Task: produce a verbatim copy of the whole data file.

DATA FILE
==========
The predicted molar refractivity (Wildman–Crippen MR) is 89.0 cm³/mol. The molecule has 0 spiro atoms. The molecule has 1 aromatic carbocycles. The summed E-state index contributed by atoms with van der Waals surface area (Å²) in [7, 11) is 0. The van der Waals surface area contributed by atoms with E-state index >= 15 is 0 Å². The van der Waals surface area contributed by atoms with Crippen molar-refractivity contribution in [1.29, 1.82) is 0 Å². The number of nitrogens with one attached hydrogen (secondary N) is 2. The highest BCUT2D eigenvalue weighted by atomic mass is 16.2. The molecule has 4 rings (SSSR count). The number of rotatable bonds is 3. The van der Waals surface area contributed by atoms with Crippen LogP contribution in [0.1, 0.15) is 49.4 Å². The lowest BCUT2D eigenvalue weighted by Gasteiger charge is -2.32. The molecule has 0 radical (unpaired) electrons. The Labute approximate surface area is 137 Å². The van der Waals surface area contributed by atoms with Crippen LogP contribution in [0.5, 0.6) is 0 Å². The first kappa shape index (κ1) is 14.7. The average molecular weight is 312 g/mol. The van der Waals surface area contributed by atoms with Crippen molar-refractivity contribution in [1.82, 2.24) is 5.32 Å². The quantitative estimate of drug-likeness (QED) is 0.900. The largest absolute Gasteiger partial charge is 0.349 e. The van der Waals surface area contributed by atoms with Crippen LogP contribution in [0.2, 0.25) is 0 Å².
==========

The predicted molar refractivity (Wildman–Crippen MR) is 89.0 cm³/mol. The molecule has 0 spiro atoms. The molecule has 1 aromatic carbocycles. The summed E-state index contributed by atoms with van der Waals surface area (Å²) in [7, 11) is 0. The van der Waals surface area contributed by atoms with E-state index >= 15 is 0 Å². The van der Waals surface area contributed by atoms with Crippen molar-refractivity contribution in [1.29, 1.82) is 0 Å². The number of nitrogens with one attached hydrogen (secondary N) is 2. The highest BCUT2D eigenvalue weighted by atomic mass is 16.2. The molecule has 4 rings (SSSR count). The number of rotatable bonds is 3. The van der Waals surface area contributed by atoms with Crippen LogP contribution in [0.1, 0.15) is 49.4 Å². The lowest BCUT2D eigenvalue weighted by Gasteiger charge is -2.32. The molecule has 0 radical (unpaired) electrons. The Labute approximate surface area is 137 Å². The van der Waals surface area contributed by atoms with Crippen LogP contribution in [0.5, 0.6) is 0 Å². The first kappa shape index (κ1) is 14.7. The average molecular weight is 312 g/mol. The van der Waals surface area contributed by atoms with Crippen molar-refractivity contribution in [1.82, 2.24) is 5.32 Å². The quantitative estimate of drug-likeness (QED) is 0.900. The largest absolute Gasteiger partial charge is 0.349 e. The van der Waals surface area contributed by atoms with Crippen LogP contribution in [0.2, 0.25) is 0 Å².